Cinematical is happy to share the following exclusive clip for Scott Glosserman and Nic Hill's documentary 'Truth in Numbers? Everything According to Wikipedia.'

The cinematic world is turning its camera on the Internet, and after the rise of 'The Social Network,' we've got a film looking at the man behind the wildly popular website Wikipedia. Purporting to offer "free access to the sum of all human knowledge," the doc investigates the cultural implications of this process, weaving pro and con debates about archiving, founder Jimmy Wales and questions about the sites "supposed neutrality" in the face of personal spin and bias.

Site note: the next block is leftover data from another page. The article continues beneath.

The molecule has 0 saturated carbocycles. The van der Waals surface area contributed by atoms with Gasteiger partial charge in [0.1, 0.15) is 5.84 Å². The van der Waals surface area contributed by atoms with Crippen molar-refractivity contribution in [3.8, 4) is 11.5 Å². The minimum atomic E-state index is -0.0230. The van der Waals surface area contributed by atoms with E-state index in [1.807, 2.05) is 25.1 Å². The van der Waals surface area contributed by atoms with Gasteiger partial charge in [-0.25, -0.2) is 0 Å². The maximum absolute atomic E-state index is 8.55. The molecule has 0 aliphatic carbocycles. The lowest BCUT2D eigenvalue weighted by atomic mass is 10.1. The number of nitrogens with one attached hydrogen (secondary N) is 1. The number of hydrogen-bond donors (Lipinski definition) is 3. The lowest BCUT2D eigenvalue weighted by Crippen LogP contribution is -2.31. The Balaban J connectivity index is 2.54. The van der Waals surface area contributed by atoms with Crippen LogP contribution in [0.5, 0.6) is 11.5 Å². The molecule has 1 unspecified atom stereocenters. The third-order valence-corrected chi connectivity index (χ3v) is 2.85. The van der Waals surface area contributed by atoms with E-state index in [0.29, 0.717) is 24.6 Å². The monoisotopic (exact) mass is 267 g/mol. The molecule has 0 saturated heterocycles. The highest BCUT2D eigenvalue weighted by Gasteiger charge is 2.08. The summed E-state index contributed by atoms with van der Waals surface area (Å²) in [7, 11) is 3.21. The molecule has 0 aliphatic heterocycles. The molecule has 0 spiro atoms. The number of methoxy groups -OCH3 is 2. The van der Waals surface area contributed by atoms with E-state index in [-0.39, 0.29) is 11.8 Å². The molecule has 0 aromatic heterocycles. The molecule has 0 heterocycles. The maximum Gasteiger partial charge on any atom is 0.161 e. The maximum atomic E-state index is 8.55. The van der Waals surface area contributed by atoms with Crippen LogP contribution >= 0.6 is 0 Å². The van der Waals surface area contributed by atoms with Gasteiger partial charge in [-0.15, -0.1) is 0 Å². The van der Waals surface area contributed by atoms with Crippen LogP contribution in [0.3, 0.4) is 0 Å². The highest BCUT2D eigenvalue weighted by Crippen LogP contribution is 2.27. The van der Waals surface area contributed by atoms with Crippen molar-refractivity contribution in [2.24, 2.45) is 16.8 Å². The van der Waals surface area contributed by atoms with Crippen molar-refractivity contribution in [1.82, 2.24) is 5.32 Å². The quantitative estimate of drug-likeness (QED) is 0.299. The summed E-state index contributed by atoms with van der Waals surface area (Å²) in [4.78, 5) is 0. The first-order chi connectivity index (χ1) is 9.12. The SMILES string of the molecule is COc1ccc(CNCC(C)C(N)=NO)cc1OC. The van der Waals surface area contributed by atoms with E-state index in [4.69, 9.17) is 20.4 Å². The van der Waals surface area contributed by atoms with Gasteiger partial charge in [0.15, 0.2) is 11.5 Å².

This clip details the rise of Wales, and how -- much like the plot of 'The Social Network' -- Larry Sanger was left behind during Wales' rise to fame. The former claims to be the sole founder of Wikipedia, while Sanger claims to have been instrumental in its development. (If you go by Wikipedia, Sanger's currently listed as co-founder.) But here's where it leaps past 'Network' and begins to make Mark Zuckerberg seem a little less overlordish: Wales is considered the "god king," the "benevolent dictator" of a democracy, running what he calls "servant leadership -- you lead people by being there to support them," and by offering himself as a "spiritual leader."

Check it out for yourself after the jump, and hit up this website, where the documentary is now available to purchase/download/stream.